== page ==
In this important new book, one of France's most influential living theorists argues that the first civilization to truly consider landscape was China. In giving landscape the name 'mountain(s)-water(s)', the Chinese language provides a powerful alternative to Western biases. The Chinese conception speaks of a correlation between high and low, between the still and the motile, between what has form and what is formless, between what we see and what we hear. No longer a matter of 'vision', landscape becomes a matter of living. Francois Jullien invites the reader to explore reason's unthought choices, and to take a fresh look at our more basic involvement in the world.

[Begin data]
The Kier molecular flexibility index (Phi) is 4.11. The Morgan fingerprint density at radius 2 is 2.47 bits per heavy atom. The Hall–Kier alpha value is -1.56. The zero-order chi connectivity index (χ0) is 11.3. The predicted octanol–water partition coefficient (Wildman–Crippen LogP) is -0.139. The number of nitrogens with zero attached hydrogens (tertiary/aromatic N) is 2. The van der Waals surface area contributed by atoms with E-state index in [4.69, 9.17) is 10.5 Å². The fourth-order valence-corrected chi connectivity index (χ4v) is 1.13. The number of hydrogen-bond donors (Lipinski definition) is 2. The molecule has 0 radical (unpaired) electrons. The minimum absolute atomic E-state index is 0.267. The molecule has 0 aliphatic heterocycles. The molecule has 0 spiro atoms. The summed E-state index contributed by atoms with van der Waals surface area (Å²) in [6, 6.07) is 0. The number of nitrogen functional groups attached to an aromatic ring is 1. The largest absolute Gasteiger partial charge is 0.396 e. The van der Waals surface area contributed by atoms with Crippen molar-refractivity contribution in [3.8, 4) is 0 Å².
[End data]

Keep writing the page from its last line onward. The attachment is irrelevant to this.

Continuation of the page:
des Sciences de l'Homme
Francois Jullien is Professor and Chair of the Department of Oriental Studies at Universite de Paris-
Diderot and Chair of Alterity at the Fondation Maison des Sciences de l'Homme. He is also
President of the College International de Philosophie in Paris. His previous books on aesthetics
have all been translated into English, including The Strange Idea of Beauty (2015), The Great Image
has No Form, or On the Nonobject Through Painting (2009) and The Impossible Nude (2007).
Pedro Rodriguez, translator